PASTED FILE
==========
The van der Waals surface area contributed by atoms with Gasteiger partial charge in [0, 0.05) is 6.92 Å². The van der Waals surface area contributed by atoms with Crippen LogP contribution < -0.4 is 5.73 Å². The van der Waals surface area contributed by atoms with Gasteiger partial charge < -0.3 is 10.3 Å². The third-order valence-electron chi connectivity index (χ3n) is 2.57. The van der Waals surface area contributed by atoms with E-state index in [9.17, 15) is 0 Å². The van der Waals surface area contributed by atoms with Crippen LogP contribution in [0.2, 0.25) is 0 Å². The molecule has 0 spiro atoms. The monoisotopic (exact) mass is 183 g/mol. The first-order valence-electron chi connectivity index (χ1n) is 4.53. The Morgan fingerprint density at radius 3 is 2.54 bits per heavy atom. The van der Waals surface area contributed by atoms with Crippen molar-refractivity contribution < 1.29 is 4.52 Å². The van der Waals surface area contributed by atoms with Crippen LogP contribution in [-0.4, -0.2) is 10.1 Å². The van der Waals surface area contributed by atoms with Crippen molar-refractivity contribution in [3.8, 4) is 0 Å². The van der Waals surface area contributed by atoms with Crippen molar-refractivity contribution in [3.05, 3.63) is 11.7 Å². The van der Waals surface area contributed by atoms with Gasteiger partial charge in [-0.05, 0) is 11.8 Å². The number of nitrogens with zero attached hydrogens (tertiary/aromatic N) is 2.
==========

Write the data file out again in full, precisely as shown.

The van der Waals surface area contributed by atoms with Gasteiger partial charge in [0, 0.05) is 6.92 Å². The van der Waals surface area contributed by atoms with Crippen LogP contribution < -0.4 is 5.73 Å². The van der Waals surface area contributed by atoms with Gasteiger partial charge < -0.3 is 10.3 Å². The third-order valence-electron chi connectivity index (χ3n) is 2.57. The van der Waals surface area contributed by atoms with E-state index in [9.17, 15) is 0 Å². The van der Waals surface area contributed by atoms with Crippen LogP contribution in [0.2, 0.25) is 0 Å². The molecule has 0 spiro atoms. The monoisotopic (exact) mass is 183 g/mol. The first-order valence-electron chi connectivity index (χ1n) is 4.53. The Morgan fingerprint density at radius 3 is 2.54 bits per heavy atom. The van der Waals surface area contributed by atoms with Crippen molar-refractivity contribution < 1.29 is 4.52 Å². The van der Waals surface area contributed by atoms with Crippen LogP contribution in [-0.4, -0.2) is 10.1 Å². The van der Waals surface area contributed by atoms with Crippen molar-refractivity contribution in [3.8, 4) is 0 Å². The van der Waals surface area contributed by atoms with Crippen molar-refractivity contribution in [3.05, 3.63) is 11.7 Å². The van der Waals surface area contributed by atoms with Gasteiger partial charge in [-0.05, 0) is 11.8 Å². The number of nitrogens with zero attached hydrogens (tertiary/aromatic N) is 2.